Problem description

To develop an HMM-tagger for emergent texts (primarily in Swedish,  but English texts could also be made available)

To investigate the possibilities of implementing a discourse-based incremental parser for emergent texts and if possible implement it.

Recommended skills:

Good programming skills.


Richard Johansson and Åsa Wengelin

Simplypedia: Accessible reading of Wikipedia with supportive AAC symbols

The background

Studies have shown that up to 25% of the population somtimes have difficulties reading normal informational text. 7–8% of the population has so severe reading difficulties that easy-to-read material is the only possibility for them to read texts. (http://www.lattlast.se/om-oss)

The group of people with reading difficulties is very diverse, they can be dyslectic, deaf, elderly, immigrants och school children. They can also have cognitive disabilities, such as autism, aphasia, dementia, or intellectual disabilities. Research have shown that especially this latter group can be helped by supportive AAC symbols, such as Blissymbolics (http://www.blissymbolics.org).

There is an easy-to-read variant of the English Wikipedia, called the "Simple English Wikipedia" (http://simple.wikipedia.org). The articles are not automatically simplified from the standard Wikipedia, but they are manually crowd-sourced like all other Wikipedias.

The project

In this project you will enhance the Simple English Wikipedia with supportive AAC symbols. You will create a tool (either a server-based web service, or a stand-alone program, or an auto-generated web site), which is a mirror of Wikipedia, but where the text is enhanced by AAC symbols. Like this:

The tool should read the text of a given Wikipedia article and process it to find out which symbols and where they should be attached. The text must be sentence segmented, POS tagged and parsed, to find out the main verbs and other important words and grammatical relations. Then it can look up each word, or a synonym or a hypo-/hypernym, in a symbol dictionary.  The resulting text should then be displayed for the user.

There are lots of extra things that can be added. One example is to use a Named Entity Extraction module to find names, and then try to match them with pictures or logos. Another example is to make use of the Wikipedia links to find a suitable picture that can be shown together with the link.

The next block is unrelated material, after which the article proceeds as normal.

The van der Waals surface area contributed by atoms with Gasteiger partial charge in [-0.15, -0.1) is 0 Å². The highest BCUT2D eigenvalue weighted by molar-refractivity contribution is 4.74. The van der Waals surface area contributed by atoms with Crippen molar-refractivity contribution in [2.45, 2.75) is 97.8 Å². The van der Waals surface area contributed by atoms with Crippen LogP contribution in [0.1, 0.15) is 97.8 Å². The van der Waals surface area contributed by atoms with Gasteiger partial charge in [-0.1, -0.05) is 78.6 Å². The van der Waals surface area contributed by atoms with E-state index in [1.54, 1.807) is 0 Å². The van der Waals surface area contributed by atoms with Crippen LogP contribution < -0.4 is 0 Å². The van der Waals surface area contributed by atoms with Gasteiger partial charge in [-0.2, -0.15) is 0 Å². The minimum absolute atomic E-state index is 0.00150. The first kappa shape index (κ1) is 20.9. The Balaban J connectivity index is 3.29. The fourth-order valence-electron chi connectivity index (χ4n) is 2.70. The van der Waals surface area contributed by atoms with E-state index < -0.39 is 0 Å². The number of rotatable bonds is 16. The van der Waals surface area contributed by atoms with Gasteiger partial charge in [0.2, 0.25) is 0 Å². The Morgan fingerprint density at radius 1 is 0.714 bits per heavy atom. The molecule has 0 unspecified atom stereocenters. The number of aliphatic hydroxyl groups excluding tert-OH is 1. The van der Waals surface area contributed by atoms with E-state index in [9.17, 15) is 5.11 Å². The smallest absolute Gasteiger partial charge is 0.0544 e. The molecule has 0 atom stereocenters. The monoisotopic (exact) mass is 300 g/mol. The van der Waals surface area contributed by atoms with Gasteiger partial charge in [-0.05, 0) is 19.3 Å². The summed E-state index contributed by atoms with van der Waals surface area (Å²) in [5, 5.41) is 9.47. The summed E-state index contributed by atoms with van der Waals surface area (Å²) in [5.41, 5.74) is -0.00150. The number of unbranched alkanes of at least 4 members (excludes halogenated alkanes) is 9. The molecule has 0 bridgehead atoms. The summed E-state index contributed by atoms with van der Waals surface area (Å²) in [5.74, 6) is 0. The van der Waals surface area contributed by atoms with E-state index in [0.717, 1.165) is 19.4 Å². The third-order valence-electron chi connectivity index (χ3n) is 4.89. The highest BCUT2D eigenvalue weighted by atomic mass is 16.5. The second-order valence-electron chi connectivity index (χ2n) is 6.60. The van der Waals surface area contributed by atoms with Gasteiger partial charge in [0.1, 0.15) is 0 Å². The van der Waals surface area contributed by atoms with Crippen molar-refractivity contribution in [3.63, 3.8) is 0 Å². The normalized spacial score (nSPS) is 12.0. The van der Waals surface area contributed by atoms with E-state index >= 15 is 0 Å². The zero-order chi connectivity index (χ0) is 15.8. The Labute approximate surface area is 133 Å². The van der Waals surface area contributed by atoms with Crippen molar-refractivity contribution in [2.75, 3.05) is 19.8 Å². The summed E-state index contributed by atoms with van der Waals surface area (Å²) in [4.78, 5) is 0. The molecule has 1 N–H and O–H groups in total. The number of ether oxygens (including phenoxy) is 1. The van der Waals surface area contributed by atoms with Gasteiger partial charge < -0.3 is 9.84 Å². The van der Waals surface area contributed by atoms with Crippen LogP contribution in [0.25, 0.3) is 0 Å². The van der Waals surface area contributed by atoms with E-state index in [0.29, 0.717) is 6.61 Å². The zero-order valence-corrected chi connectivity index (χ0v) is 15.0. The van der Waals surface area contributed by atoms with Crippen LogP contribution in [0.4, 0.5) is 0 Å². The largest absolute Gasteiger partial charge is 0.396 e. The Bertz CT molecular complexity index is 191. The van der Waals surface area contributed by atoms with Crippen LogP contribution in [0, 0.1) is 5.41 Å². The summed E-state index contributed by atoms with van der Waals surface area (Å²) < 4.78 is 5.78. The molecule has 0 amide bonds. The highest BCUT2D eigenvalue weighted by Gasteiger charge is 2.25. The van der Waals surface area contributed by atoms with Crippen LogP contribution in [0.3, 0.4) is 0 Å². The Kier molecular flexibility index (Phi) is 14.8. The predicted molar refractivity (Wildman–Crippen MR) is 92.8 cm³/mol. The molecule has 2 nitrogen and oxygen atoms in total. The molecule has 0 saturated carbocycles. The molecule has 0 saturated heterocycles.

The qualifications

You will only use existing NLP components for tagging, parsing etc. But there will be a lot of programming to make the components work well together. NLTK can probably be used a lot, but there will certainly be things that you have to solve outside of NLTK.

The project involves script programming and web programming, so you need to know your Python and a good deal of HTML. Javascript is a plus but not necessary, depending on what kind of tool you want to do.

The future

If you work hard and make a good project, you stand a good chance to get a paper published in the International Workshop on Speech and Language Processing for Assistive Technologies (http://www.slpat.org/slpat2013).

The supervisor

Peter Ljunglöf, Department of Computer Science and Engineering (Data- och informationsteknik).


Dialogue-based Search Solution

Masters Thesis proposal (in cooperation with Findwise & Talkamatic)


In an Enterprise environment a search system often crawls and indexes a large number of different data sources – databases, Content Management Systems, external web pages, file shares with different types of documents, etc. Each of the data sources or sub sources may have a primary target group – e.g. Sales, Engineers, Marketing, Doctors, Nurses, etc. all dependent on the type of organization.

The purpose of the (unified) Search system is to serve as a platform (a single entry point) to satisfy the information need for all the different groups in an organization. However, given that search queries are often short (~2.2 words) and ambiguous, and the users have different background, the system employs a number of techniques for filtering of and drill down into the search results. One such technique is facets, e.g. a filtering based on data source, additional keywords, dates, time, etc.

On the other hand, there are at least two types of users (behaviour) - those that know exactly what they look for and how to find it, and use the search in stead of menu clicks; and those  who do not know exactly what they look for, nor where the potential information may be found. We can consider these two groups as the two extremes in much fine-grained scale.